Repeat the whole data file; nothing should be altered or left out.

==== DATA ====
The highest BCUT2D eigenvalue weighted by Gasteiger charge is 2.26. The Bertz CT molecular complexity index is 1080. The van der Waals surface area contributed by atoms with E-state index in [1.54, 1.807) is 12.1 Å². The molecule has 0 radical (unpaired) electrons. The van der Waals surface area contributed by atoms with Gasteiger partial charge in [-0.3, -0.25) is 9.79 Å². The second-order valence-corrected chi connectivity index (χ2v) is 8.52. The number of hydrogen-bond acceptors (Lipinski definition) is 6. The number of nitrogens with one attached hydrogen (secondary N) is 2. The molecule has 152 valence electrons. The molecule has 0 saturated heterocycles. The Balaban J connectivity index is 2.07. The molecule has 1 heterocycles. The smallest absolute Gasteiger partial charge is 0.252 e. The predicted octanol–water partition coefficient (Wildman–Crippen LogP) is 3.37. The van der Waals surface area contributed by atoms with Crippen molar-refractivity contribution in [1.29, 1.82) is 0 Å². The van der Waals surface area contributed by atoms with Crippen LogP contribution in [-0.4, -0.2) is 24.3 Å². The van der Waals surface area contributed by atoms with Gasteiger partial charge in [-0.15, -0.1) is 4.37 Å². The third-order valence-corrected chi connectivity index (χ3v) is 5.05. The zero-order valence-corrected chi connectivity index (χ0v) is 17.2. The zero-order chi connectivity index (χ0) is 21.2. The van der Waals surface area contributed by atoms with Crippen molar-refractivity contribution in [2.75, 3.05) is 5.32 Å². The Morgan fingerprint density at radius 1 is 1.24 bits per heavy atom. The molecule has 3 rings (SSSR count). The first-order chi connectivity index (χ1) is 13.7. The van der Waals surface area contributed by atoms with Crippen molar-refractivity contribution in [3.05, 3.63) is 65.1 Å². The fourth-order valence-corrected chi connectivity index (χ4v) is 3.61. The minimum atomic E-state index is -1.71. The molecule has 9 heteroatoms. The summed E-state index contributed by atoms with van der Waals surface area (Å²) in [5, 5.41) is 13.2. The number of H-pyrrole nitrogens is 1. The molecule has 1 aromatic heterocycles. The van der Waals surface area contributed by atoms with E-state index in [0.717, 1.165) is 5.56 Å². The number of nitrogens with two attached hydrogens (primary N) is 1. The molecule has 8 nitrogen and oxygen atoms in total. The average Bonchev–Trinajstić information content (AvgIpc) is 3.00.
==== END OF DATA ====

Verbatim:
The highest BCUT2D eigenvalue weighted by Gasteiger charge is 2.26. The Bertz CT molecular complexity index is 1080. The van der Waals surface area contributed by atoms with E-state index in [1.54, 1.807) is 12.1 Å². The molecule has 0 radical (unpaired) electrons. The van der Waals surface area contributed by atoms with Gasteiger partial charge in [-0.3, -0.25) is 9.79 Å². The second-order valence-corrected chi connectivity index (χ2v) is 8.52. The number of hydrogen-bond acceptors (Lipinski definition) is 6. The number of nitrogens with one attached hydrogen (secondary N) is 2. The molecule has 152 valence electrons. The molecule has 0 saturated heterocycles. The Balaban J connectivity index is 2.07. The molecule has 1 heterocycles. The smallest absolute Gasteiger partial charge is 0.252 e. The predicted octanol–water partition coefficient (Wildman–Crippen LogP) is 3.37. The van der Waals surface area contributed by atoms with Crippen molar-refractivity contribution in [1.29, 1.82) is 0 Å². The van der Waals surface area contributed by atoms with Crippen LogP contribution in [-0.4, -0.2) is 24.3 Å². The van der Waals surface area contributed by atoms with Gasteiger partial charge in [-0.15, -0.1) is 4.37 Å². The third-order valence-corrected chi connectivity index (χ3v) is 5.05. The zero-order valence-corrected chi connectivity index (χ0v) is 17.2. The zero-order chi connectivity index (χ0) is 21.2. The van der Waals surface area contributed by atoms with Crippen molar-refractivity contribution in [2.75, 3.05) is 5.32 Å². The Morgan fingerprint density at radius 1 is 1.24 bits per heavy atom. The molecule has 3 rings (SSSR count). The first-order chi connectivity index (χ1) is 13.7. The van der Waals surface area contributed by atoms with Crippen molar-refractivity contribution in [3.05, 3.63) is 65.1 Å². The fourth-order valence-corrected chi connectivity index (χ4v) is 3.61. The minimum atomic E-state index is -1.71. The molecule has 9 heteroatoms. The summed E-state index contributed by atoms with van der Waals surface area (Å²) in [5, 5.41) is 13.2. The number of H-pyrrole nitrogens is 1. The molecule has 1 aromatic heterocycles. The van der Waals surface area contributed by atoms with E-state index in [0.717, 1.165) is 5.56 Å². The number of nitrogens with two attached hydrogens (primary N) is 1. The molecule has 8 nitrogen and oxygen atoms in total. The average Bonchev–Trinajstić information content (AvgIpc) is 3.00.